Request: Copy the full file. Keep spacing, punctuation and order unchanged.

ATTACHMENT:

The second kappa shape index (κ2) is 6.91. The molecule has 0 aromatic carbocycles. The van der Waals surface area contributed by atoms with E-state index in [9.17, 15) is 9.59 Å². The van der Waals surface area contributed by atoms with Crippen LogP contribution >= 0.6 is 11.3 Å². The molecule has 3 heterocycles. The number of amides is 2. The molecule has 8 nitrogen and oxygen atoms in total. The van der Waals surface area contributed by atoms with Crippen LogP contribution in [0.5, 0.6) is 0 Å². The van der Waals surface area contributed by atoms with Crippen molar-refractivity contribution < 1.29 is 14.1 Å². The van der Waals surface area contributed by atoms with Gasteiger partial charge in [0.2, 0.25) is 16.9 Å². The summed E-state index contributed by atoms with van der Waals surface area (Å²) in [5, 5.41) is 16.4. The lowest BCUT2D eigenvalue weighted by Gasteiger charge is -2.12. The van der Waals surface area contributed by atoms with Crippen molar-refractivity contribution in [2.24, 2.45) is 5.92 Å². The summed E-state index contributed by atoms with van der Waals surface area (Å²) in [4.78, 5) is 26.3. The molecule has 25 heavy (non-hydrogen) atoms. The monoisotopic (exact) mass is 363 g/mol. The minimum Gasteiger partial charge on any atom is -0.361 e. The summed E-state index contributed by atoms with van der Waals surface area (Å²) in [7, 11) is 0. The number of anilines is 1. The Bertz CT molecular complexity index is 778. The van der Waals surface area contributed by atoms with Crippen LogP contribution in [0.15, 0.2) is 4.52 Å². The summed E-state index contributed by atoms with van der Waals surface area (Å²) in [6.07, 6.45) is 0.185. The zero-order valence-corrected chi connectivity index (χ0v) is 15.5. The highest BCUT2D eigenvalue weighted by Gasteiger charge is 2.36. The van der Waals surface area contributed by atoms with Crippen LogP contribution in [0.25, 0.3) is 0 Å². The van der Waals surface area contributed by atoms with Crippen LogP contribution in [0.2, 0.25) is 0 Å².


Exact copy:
The second kappa shape index (κ2) is 6.91. The molecule has 0 aromatic carbocycles. The van der Waals surface area contributed by atoms with E-state index in [9.17, 15) is 9.59 Å². The van der Waals surface area contributed by atoms with Crippen LogP contribution >= 0.6 is 11.3 Å². The molecule has 3 heterocycles. The number of amides is 2. The molecule has 8 nitrogen and oxygen atoms in total. The van der Waals surface area contributed by atoms with Crippen LogP contribution in [0.5, 0.6) is 0 Å². The van der Waals surface area contributed by atoms with Crippen molar-refractivity contribution < 1.29 is 14.1 Å². The van der Waals surface area contributed by atoms with Gasteiger partial charge in [0.2, 0.25) is 16.9 Å². The summed E-state index contributed by atoms with van der Waals surface area (Å²) in [5, 5.41) is 16.4. The lowest BCUT2D eigenvalue weighted by Gasteiger charge is -2.12. The van der Waals surface area contributed by atoms with Crippen molar-refractivity contribution in [2.24, 2.45) is 5.92 Å². The summed E-state index contributed by atoms with van der Waals surface area (Å²) in [4.78, 5) is 26.3. The molecule has 25 heavy (non-hydrogen) atoms. The monoisotopic (exact) mass is 363 g/mol. The minimum Gasteiger partial charge on any atom is -0.361 e. The summed E-state index contributed by atoms with van der Waals surface area (Å²) in [7, 11) is 0. The number of anilines is 1. The Bertz CT molecular complexity index is 778. The van der Waals surface area contributed by atoms with Crippen LogP contribution in [0.15, 0.2) is 4.52 Å². The summed E-state index contributed by atoms with van der Waals surface area (Å²) in [6.07, 6.45) is 0.185. The zero-order valence-corrected chi connectivity index (χ0v) is 15.5. The highest BCUT2D eigenvalue weighted by Gasteiger charge is 2.36. The van der Waals surface area contributed by atoms with Crippen LogP contribution in [0.25, 0.3) is 0 Å². The van der Waals surface area contributed by atoms with Crippen LogP contribution in [0.2, 0.25) is 0 Å².